How popular are social casino games on the App Store top grossing charts?
The way we spend our leisure time has been utterly transformed by the technological strides of the past few decades.
And yet, the appeal of the humble one-armed bandit has endured. Reborn on mobile through a seemingly neverending supply of slots-based social casino apps, the currency is virtual but the money invested by players is real.
It’s flowing healthily, too, as a perusal of the US iPhone top grossing charts will attest.
As of August 16th 2017, 16 different social casino games feature within the top 100 grossing – five of which are inside the top 50, with two in the top 25.
This is dwarfed by more traditional video game experiences, the Clash of Clans and Angry Birds of the world, which make up exactly 50% of the top 100 grossing iPhone apps in the US at the time of writing.
But for what seems like such a narrow category – nearly every single one of the 16 social casino titles in the top grossing mix is based heavily around virtual slots – it’s clear that there is a lot of money and competition in social casino.
So who are the biggest players? Israeli outfit Playtika, acquired for $4.4 billion by a Chinese consortium in July 2016, currently ranks highest with Slotomania at 17th in the US iPhone top grossing charts.
It also has World Series of Poker at 53rd, and Caesars Slots at 72nd.
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Originally released back in September 2011, Slotomania is a great example of the longevity that can be enjoyed by social casino titles.
It spent the vast majority of 2012 inside the top 10 on the US iPhone grossing charts, and has barely dropped outside of the top 25 in the five years since.
This is the advantage that social casino titles have over other mobile games: the formula is not constantly shifting in the same way, and nor is the demand for enhanced visuals so great, which results in the ravages of age not having such a brutal effect.
Playtika stablemates Caesars Slots and World Series of Poker are hardly new kids on the block either. Both launched in 2013 and have been similarly consistent.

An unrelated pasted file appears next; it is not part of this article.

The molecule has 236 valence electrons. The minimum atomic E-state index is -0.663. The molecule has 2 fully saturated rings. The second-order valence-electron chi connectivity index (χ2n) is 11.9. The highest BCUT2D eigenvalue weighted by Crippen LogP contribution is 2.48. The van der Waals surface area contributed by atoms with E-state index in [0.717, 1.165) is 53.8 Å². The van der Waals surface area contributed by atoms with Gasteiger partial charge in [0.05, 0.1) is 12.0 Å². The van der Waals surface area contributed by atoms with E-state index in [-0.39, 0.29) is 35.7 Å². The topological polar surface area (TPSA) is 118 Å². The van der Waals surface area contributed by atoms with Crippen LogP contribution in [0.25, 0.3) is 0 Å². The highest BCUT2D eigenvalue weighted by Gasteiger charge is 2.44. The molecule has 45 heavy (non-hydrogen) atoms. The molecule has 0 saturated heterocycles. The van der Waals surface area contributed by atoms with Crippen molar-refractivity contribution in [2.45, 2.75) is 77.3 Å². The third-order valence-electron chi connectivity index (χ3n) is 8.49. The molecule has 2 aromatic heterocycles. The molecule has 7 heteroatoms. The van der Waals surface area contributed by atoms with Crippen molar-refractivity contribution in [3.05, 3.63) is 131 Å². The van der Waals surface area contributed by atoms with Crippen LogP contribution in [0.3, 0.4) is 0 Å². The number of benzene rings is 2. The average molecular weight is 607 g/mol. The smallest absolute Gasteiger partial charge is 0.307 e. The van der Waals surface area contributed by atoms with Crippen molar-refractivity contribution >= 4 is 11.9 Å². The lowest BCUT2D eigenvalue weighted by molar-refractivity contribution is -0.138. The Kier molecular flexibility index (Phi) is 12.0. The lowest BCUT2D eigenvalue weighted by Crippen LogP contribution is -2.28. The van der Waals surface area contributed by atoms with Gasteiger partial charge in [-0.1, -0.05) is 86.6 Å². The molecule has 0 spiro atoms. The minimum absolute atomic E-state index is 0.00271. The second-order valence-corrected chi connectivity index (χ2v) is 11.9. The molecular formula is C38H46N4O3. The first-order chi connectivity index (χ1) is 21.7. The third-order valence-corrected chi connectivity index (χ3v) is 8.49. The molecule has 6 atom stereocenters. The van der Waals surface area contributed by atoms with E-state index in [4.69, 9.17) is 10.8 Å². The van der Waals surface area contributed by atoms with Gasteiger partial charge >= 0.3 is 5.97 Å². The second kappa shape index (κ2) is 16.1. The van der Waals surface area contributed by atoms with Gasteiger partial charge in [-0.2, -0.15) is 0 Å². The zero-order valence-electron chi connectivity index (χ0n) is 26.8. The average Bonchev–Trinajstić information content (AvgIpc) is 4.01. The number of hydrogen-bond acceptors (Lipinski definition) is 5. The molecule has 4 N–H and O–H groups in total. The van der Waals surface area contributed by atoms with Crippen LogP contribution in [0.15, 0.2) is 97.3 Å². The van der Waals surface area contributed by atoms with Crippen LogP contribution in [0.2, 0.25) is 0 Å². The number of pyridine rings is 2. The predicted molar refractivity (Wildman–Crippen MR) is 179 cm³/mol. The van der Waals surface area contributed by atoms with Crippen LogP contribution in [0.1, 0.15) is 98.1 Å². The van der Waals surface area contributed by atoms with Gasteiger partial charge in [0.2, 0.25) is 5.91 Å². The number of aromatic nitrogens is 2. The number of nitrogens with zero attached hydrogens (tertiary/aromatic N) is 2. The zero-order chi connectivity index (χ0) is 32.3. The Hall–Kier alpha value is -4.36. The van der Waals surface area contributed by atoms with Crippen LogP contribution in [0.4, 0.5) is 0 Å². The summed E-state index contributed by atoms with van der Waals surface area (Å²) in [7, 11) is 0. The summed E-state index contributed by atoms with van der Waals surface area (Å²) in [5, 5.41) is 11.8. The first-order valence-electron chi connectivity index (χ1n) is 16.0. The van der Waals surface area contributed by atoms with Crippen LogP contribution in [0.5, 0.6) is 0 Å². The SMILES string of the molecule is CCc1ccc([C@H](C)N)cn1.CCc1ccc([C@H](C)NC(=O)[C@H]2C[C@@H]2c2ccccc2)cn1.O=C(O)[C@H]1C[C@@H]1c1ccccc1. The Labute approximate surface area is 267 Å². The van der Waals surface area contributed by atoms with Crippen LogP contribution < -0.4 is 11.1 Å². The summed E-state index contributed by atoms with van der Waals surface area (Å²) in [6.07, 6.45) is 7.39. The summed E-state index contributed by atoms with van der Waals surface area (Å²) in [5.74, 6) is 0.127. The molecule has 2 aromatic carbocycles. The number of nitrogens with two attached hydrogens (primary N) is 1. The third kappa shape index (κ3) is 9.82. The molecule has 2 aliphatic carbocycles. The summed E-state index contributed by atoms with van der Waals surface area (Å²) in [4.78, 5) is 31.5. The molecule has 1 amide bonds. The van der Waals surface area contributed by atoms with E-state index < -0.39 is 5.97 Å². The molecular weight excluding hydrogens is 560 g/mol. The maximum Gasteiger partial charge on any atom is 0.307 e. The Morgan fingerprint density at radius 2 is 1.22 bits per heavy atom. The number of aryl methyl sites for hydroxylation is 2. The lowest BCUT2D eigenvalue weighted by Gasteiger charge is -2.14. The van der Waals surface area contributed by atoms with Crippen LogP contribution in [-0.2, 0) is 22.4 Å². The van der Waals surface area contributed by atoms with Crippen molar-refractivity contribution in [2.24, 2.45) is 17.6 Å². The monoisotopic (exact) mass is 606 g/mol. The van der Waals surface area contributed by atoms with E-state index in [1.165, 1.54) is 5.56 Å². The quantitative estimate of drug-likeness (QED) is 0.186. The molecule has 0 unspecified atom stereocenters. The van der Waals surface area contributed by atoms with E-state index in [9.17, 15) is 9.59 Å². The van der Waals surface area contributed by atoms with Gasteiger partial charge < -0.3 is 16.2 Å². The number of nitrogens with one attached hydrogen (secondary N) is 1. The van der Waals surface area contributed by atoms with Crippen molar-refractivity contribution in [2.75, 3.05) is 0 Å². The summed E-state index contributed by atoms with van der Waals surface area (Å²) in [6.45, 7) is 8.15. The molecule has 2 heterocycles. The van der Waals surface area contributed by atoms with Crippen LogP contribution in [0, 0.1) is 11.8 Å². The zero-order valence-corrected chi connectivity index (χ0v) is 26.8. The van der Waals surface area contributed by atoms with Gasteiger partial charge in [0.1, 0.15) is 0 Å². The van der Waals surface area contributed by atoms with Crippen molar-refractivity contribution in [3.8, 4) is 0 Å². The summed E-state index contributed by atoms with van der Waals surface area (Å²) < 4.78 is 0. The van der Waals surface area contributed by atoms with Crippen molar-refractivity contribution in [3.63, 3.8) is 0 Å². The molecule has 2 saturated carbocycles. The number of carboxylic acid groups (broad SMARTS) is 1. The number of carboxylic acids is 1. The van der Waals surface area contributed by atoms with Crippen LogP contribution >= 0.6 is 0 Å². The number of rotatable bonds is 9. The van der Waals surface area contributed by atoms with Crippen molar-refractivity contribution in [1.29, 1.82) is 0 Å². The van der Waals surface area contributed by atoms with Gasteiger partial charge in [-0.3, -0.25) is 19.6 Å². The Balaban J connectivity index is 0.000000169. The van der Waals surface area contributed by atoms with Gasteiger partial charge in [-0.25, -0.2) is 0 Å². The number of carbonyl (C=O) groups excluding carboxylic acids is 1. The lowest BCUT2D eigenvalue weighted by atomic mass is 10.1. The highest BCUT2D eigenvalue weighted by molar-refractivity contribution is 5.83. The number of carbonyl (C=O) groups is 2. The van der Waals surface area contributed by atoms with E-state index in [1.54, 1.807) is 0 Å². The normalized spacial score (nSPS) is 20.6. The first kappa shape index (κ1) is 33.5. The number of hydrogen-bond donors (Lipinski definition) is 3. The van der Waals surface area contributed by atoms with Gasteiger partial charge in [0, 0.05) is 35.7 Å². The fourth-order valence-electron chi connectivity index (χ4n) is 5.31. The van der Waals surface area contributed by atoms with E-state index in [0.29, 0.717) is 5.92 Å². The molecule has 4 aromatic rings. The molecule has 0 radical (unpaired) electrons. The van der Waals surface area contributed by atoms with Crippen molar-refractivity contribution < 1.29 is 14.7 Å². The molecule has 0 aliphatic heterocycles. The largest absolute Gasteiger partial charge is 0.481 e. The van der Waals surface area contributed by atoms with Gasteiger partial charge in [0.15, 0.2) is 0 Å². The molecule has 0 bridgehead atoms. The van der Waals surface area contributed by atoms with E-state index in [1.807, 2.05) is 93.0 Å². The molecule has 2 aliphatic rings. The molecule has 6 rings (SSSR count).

In fact, both recorded better US iPhone grossing positions in 2016 and 2017 than in 2013 and 2014, suggesting that Playtika’s social casino library is benefiting from its live ops strategy.
Big Fish, big pond
Another recognisable name in the top 100 US iPhone grossing chart is Big Fish Casino, from Big Fish Games, at 25th.
This is another title that’s been established for a long time, launching in August 2012, and has established itself as the market leader.
Bar one anomalous day in November 2014, the game has remained consistently within the top 50 US iPhone grossing chart for five years. Its peak came in 2014 and 2015, when the game was almost ever-present in the top 10.
And in 2017 so far, it’s peaked at eighth and mostly recorded top-25 positions.
American companies dominate the social casino space, with nine of the 16 games in the US iPhone top grossing charts originating there.
Others include Slots Casino by House of Fun by Pacific Interactive (UK), Slots – Huuuge Casino by Huuuge Games (Poland), DoubleU Casino by DoubleU (South Korea) and Scatter Slots by Murka (Ukraine).
Scatter Slots is a particularly interesting example, with a strong fantasy theme and boasting “the most unusual slots community in the world”.
Launched in 2015, it got off to a slow start but has been intermittently in the top 100 since 2016. It peaked at 41st in the US iPhone top grossing charts in February 2017.
This proves that even in the relative staid world of social casino, different approaches can yield positive results.
What’s even clearer is the fact that many companies are making significant money from social casino, and doing so relatively quietly.
Below the major players like Playtika and Big Fish Games are a layer of lesser-known studios bringing in significant revenues from social casino – some of which are even out-grossing the likes of Zynga.
It’s almost an entirely different industry to free-to-play mobile game development, but perhaps there’s a lesson to be learned in the ways these titles are evolving to retain a paying audience year after year.